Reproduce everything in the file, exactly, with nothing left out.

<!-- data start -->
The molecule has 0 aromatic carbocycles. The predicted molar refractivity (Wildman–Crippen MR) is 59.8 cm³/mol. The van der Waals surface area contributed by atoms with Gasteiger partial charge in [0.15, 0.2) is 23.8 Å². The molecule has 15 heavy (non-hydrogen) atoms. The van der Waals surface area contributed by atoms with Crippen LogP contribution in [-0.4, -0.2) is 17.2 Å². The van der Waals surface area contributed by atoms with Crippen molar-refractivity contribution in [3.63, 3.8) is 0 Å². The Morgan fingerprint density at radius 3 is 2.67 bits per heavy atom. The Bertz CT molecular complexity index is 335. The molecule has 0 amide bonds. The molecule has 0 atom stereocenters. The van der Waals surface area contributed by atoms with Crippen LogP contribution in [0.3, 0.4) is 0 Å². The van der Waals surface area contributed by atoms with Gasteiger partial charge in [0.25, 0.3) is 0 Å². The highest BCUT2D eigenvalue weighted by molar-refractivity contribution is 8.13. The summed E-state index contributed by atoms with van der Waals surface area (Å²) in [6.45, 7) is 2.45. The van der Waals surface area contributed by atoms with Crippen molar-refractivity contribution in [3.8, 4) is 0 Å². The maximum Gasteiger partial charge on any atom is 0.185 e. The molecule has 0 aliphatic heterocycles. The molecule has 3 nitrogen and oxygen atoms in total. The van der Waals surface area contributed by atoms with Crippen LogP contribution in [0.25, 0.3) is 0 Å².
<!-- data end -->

The molecule has 0 aromatic carbocycles. The predicted molar refractivity (Wildman–Crippen MR) is 59.8 cm³/mol. The van der Waals surface area contributed by atoms with Gasteiger partial charge in [0.15, 0.2) is 23.8 Å². The molecule has 15 heavy (non-hydrogen) atoms. The van der Waals surface area contributed by atoms with Crippen LogP contribution in [-0.4, -0.2) is 17.2 Å². The van der Waals surface area contributed by atoms with Crippen molar-refractivity contribution in [3.63, 3.8) is 0 Å². The Morgan fingerprint density at radius 3 is 2.67 bits per heavy atom. The Bertz CT molecular complexity index is 335. The molecule has 0 amide bonds. The molecule has 0 atom stereocenters. The van der Waals surface area contributed by atoms with Crippen LogP contribution in [0.3, 0.4) is 0 Å². The van der Waals surface area contributed by atoms with Gasteiger partial charge in [0.25, 0.3) is 0 Å². The highest BCUT2D eigenvalue weighted by molar-refractivity contribution is 8.13. The summed E-state index contributed by atoms with van der Waals surface area (Å²) in [6.45, 7) is 2.45. The van der Waals surface area contributed by atoms with Crippen molar-refractivity contribution in [3.8, 4) is 0 Å². The maximum Gasteiger partial charge on any atom is 0.185 e. The molecule has 0 aliphatic heterocycles. The molecule has 3 nitrogen and oxygen atoms in total. The van der Waals surface area contributed by atoms with Crippen LogP contribution in [0.25, 0.3) is 0 Å².